The lead photo shows what the barns looked like the day before my family and friends started cleaning up the place. It had been used for junk storage for a trailer park for years along with a local farmer storing bailed hay(which would cause problems later). Four 40-yard dumpsters later, we had the place pretty well cleaned out. One benefit was a two-story pile of old hay the kids had a great time jumping in.
After repairing the minor structural issues I needed to jack the building up to replace the crumbling stone foundation. Which comes to the first custom tool used to jack up the structure. I had several criteria, it had to be as stable as if the building were sitting on the ground, it had to allow for very small adjustments, it had to allow clear access to allow for forming in the new foundation and it had to be inexpensive.
The previous owners had been kind enough to leave several solid railroad ties behind. I found that if I used a lot of short lengths of chain and some blocking and brackets I could meet those requirements. As the picture shows the railroad tie is securely chained to the post, the form is in place and ready for rebar and concrete to be pumped in. The cinder block is in there as a safety measure until the concrete was poured.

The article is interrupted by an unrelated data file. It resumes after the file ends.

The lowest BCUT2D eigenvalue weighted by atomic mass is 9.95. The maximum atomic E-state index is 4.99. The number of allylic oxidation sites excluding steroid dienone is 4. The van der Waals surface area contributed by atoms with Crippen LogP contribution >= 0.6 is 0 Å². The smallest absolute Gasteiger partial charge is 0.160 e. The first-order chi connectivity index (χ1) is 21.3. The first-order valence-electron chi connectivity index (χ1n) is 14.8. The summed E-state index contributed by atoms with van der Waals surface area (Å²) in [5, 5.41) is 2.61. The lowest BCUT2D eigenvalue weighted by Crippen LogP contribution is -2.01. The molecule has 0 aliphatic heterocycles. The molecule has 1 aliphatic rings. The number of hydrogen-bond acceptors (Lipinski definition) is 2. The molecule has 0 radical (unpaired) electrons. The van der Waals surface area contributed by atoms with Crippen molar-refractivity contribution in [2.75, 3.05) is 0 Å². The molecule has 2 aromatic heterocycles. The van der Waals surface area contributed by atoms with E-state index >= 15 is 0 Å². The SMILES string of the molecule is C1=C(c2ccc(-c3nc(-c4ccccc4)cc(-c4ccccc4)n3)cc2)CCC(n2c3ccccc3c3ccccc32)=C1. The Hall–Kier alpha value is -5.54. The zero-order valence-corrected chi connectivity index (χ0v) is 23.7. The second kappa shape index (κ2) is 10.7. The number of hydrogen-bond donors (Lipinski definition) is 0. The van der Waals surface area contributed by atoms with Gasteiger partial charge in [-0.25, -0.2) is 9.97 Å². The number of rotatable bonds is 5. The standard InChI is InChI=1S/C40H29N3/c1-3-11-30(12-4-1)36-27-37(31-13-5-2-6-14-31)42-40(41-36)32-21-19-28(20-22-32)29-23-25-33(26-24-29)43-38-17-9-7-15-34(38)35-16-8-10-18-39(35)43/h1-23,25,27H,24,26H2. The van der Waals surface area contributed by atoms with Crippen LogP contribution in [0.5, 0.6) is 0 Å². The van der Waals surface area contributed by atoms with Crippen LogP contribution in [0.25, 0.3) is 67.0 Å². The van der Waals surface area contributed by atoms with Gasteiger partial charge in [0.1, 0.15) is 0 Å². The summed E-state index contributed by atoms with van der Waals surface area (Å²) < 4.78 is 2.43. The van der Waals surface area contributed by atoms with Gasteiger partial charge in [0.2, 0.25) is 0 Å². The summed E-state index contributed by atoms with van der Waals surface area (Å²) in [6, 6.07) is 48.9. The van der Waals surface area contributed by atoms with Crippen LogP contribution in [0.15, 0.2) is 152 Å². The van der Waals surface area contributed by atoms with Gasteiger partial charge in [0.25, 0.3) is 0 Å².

Step 2: Designing and Pouring the New Foundation
The New Foundation
The original idea was to pull all of the stone and old concrete out after the barn was in the air, then form 4 foot deep walls and footers and have a nice solid poured foundation. It didn't work out that way. Once we had the building in the air and used a small Terremite backhoe to start removing all of the small stones and old mortar, we ran into a problem. Under about 2 feet of small stones(one foot or smaller in diameter) we found VERY big boulders, one was 6 feet in diameter. How the original builders got them there with horse drawn equipment really amazes me. We couldn't move them, I almost flipped a full-size backhoe in the attempt. The only way to take them out would have been to move the frame, meaning the whole building, just to put new footers in. I spoke to my town building inspector and the town engineer, we agreed that since the boulders went far below the frost line, they could act as a replacement foundation. As long as I could tie in the new pour. So a new foundation design had to be done and pretty quickly. I had a very small window of opportunity to pour the foundation before it would become too cold again(we did this in January, in upstate NY).